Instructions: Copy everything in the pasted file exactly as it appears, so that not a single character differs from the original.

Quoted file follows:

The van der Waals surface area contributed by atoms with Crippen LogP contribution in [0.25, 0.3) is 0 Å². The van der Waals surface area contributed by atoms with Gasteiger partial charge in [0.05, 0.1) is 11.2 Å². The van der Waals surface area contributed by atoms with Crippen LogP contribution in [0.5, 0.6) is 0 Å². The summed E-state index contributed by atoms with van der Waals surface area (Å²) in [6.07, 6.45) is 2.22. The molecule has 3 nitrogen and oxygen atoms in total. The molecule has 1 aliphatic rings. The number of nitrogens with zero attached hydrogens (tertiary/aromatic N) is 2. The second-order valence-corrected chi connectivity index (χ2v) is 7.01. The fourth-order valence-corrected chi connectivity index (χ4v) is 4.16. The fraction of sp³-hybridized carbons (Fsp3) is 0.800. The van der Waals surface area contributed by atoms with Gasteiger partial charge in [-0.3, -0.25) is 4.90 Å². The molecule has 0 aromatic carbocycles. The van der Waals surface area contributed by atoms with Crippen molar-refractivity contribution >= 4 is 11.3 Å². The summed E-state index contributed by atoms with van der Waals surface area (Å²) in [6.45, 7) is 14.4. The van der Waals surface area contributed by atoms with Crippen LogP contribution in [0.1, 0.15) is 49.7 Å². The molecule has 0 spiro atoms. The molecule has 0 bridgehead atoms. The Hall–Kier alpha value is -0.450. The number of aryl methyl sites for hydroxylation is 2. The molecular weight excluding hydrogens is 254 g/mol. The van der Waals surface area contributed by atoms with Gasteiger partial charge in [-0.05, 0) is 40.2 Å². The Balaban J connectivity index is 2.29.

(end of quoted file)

The van der Waals surface area contributed by atoms with Crippen LogP contribution in [0.25, 0.3) is 0 Å². The van der Waals surface area contributed by atoms with Gasteiger partial charge in [0.05, 0.1) is 11.2 Å². The van der Waals surface area contributed by atoms with Crippen LogP contribution in [0.5, 0.6) is 0 Å². The summed E-state index contributed by atoms with van der Waals surface area (Å²) in [6.07, 6.45) is 2.22. The molecule has 3 nitrogen and oxygen atoms in total. The molecule has 1 aliphatic rings. The number of nitrogens with zero attached hydrogens (tertiary/aromatic N) is 2. The second-order valence-corrected chi connectivity index (χ2v) is 7.01. The fourth-order valence-corrected chi connectivity index (χ4v) is 4.16. The fraction of sp³-hybridized carbons (Fsp3) is 0.800. The van der Waals surface area contributed by atoms with Gasteiger partial charge in [-0.3, -0.25) is 4.90 Å². The molecule has 0 aromatic carbocycles. The van der Waals surface area contributed by atoms with Crippen molar-refractivity contribution >= 4 is 11.3 Å². The summed E-state index contributed by atoms with van der Waals surface area (Å²) in [6.45, 7) is 14.4. The van der Waals surface area contributed by atoms with Crippen LogP contribution in [0.1, 0.15) is 49.7 Å². The molecule has 0 spiro atoms. The molecule has 0 bridgehead atoms. The Hall–Kier alpha value is -0.450. The number of aryl methyl sites for hydroxylation is 2. The molecular weight excluding hydrogens is 254 g/mol. The van der Waals surface area contributed by atoms with Gasteiger partial charge in [-0.05, 0) is 40.2 Å². The Balaban J connectivity index is 2.29.